Cosgrave says that most Irish-founded startups “are being built outside of Ireland”

Speaking at a press conference in Lisbon this morning, the founder of Web Summit claimed that Dublin is being left behind due to the cost of living crisis

Web Summit founder and CEO Paddy Cosgrave has said that Dublin is being left behind in the tech world by the cost of living crisis.

Speaking at a press conference at Web Summit in Lisbon this morning, the Trinity alumnus said that most tech startups are being built outside of Ireland due to the expensive cost of living in Dublin.

“Cities go through cycles,” Cosgrave said in response to a question from Trinity News. 

“At a certain point Dublin was one of the lowest cost cities in Europe to live,” Cosgrave explained. “It is now the single most expensive city in the entire Eurozone. That’s quite an achievement.”

Cosgrave continued: “Unfortunately, most of the Irish-founded startups I have backed – it’s a ratio of about three to one – are being built outside of Ireland.”

“Sometimes I think that’s fantastic, other times I lament the fact that our most talented entrepreneurs feel compelled to leave Ireland to build successful businesses,” Cosgrave stated.

Cosgrave added that while the cost of living crisis in Ireland is “not an easy problem to solve”, it is a “massive, massive problem” currently.

Cosgrave also said that conditions in Lisbon have allowed it to become a “boomtown” for tech.

“The views of lisbon could not have changed more,” he said, adding that the Portuguese capital has grown from being “off the radar for tech, to arguably [at] the centre”.

Web Summit, the annual tech convention founded by Cosgrave, David Kelly, and Daire Hickey in Dublin in 2009, moved to Lisbon permanently in 2016.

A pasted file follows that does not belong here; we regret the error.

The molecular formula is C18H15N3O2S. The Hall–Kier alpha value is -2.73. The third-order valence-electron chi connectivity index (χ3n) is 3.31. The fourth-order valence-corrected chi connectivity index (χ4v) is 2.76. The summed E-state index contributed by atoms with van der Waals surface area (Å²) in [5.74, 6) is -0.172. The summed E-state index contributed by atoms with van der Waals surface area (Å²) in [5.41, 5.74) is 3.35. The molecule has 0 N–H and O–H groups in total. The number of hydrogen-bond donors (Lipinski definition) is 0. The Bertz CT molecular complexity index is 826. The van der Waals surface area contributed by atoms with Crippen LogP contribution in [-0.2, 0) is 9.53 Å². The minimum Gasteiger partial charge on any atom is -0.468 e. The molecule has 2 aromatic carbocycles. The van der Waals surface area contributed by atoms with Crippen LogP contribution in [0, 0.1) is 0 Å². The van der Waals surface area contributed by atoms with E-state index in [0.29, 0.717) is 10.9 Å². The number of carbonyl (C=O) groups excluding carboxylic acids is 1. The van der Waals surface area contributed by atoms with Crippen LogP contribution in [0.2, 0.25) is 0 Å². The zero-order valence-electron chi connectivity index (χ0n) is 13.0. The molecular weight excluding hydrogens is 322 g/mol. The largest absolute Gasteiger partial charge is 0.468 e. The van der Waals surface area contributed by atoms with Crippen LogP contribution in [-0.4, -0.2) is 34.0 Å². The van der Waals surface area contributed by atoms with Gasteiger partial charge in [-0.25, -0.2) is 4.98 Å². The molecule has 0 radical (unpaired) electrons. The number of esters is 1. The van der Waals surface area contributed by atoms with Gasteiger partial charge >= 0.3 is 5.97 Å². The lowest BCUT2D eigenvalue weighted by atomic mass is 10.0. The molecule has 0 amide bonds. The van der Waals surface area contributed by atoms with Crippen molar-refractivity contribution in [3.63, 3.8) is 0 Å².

Asked if Web Summit has played a role in Lisbon’s growth as a tech capital, Cosgrave said: “I’d love to say that Web Summit made Lisbon, but I think Lisbon made Web Summit.”

“The ingredients were already here,” he said, citing the “incredible culture”, peaceful country and exceptional weather in Lisbon.

“When you can work from anywhere if you’re working in tech, [which is] increasingly the case, you get to choose where you work,” said Cosgrave.

Cosgrave added that Portugal has become a popular country for remote workers and “digital nomads”.

“Perhaps we played some small role but we sort of spotted a wave before it was apparent to anyone else.”

Speaking at a press conference this morning, Cosgrave also spoke about building Web Summit. 

“It takes a team to build a company,” Cosgrave said. “Building anything requires other human beings.” 

Cosgrave also spoke about the role of journalism in today’s online world. He indicated that even though journalists may “disagree” with one another, particularly in relation to American news platforms, journalists will still “fight for the right for journalists to do their jobs”. 

“People should disagree with each other, and disagree with each other fiercely,” Cosgrave emphasised. 

Cosgrave said that he is hopeful that Web Summit will remain “Switzerland”, in which people may come with various opinions. 

Cosgrave is a former business manager of Trinity News, a Trinity alumnus, and a former president of the University Philosophical Society (the Phil). 

David Wolfe

David Wolfe is a Junior Sophister student of History and Political Science. He is the current Social Media and Managing Editor of Trinity News, having previously served as News Editor, Assistant News Editor and copyeditor.

Shannon Connolly

Shannon Connolly is the Editor-in-Chief of the 69th volume Trinity News, and a Senior Sophister student of English Literature and Philosophy. She previously served as Deputy Editor, News Editor and Assistant News Editor.